Friday, October 9, 2009

Post Mortem

Now that the initial shock of Gourmet's closure has worn off, people are starting to ask "what happened?," and "what's next?"

There's been plenty of Monday-morning-quarterbacking in the past few days, most of it focusing on the Internet, and food bloggers especially (gulp!), as a primary cause of Gourmet's demise. As Amanda Hesser put it, there was "nothing wrong" with Ruth Reichl's "stewardship" of Gourmet. "What was wrong with the magazine," Hesser says, "was its medium: print." Hesser says that people want content fast, and they want it on the Web. But, more importantly, "they don't want the master talking to the servant." They want to be part of the conversation. Chris Kimball, of Cook's Illustrated, disagrees. He says that "the world needs fewer opinions and more thoughtful expertise," and they're willing to pay for it. That's why, he says, his no-advertisement, subscriber-financed business model is doing just fine, thank you very much.

There's even been a fair amount of not-so-nice "I told you so"-ing, including a cutesy piece in The Boston Globe, a "Recipe for Obsolescence." Talk about the pot calling the kettle obsolete! Only a few months ago the Globe's parent company, the New York Times, came dangerously close to shutting down the Globe for very much the same reasons that Conde Nast closed Gourmet.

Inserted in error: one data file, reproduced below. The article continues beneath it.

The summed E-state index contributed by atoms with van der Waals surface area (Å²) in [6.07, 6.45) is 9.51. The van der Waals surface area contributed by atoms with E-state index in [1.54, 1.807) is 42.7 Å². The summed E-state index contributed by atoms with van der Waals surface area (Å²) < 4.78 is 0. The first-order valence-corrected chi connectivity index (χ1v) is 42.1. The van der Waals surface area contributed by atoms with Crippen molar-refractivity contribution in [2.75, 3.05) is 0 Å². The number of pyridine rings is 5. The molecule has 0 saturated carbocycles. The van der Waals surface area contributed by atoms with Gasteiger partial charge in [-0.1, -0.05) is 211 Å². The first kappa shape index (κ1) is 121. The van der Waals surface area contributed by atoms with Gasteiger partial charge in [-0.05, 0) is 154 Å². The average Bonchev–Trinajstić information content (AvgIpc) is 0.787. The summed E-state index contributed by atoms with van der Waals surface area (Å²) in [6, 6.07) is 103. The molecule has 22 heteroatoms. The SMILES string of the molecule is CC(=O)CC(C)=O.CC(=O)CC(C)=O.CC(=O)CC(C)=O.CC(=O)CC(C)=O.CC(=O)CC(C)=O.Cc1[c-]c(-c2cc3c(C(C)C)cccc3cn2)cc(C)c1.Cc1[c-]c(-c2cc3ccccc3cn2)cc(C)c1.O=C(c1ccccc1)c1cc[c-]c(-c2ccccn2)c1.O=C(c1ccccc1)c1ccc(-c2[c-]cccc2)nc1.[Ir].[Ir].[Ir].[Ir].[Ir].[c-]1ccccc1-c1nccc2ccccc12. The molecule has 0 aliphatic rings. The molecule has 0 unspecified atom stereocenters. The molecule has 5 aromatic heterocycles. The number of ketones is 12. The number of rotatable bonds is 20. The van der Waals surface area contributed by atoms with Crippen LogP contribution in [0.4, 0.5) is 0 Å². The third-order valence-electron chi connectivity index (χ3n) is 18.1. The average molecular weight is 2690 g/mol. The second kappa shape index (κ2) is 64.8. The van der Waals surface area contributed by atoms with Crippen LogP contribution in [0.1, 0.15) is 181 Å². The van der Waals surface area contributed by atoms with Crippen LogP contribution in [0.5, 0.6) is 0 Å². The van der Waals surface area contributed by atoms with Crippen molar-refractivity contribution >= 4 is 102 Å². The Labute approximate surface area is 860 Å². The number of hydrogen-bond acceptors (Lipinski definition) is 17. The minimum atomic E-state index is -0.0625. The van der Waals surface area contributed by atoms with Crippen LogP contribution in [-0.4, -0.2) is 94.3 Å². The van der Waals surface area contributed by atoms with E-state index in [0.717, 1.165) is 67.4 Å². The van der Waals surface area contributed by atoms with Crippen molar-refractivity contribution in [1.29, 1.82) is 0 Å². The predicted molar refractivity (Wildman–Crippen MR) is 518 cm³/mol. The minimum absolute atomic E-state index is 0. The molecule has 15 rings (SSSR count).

But no amount of hand wringing and second-guessing will bring Gourmet back. Or will it? Venture capitalist Kylie Sachs has started a one-woman campaign via Twitter to resurrect Gourmet under a Cook's Illustrated-like business model. It seems like a long shot, but, as of today, savegourmet has 648 followers (including yours truly).

Barring a Lazarus-like resurrection, what will become of Gourmet's current subscribers? According to a notice on Gourmet's web site (which will go dark after a "transitional period"), subscribers "can look forward to receiving Bon Appetit magazine for the remainder of their subscription." I, for one, plan to say "Thanks, but no thanks!" to this offer, and in fact, I also intend to cancel my subscriptions to other Conde Nast magazines (GQ and Details).

A little birdie has told me that I can expect to recieve a subscription for Cook's Illustrated for my birthday, which is right around the corner (hint, hint). It won't be the same, but Cook's Illustrated, will fill at least part of the hole in my mailbox left by Gorumet's passing.

1 comment:

The Mediocre Cook said...

While I might be a little biased, I am a fan of Cook's Illustrated and love the magazine which is a nice, no frills, informative guide. I also subscribe to the website which is a wealth of information.

It's sad to see the end of Gourmet but the times are definitely changing.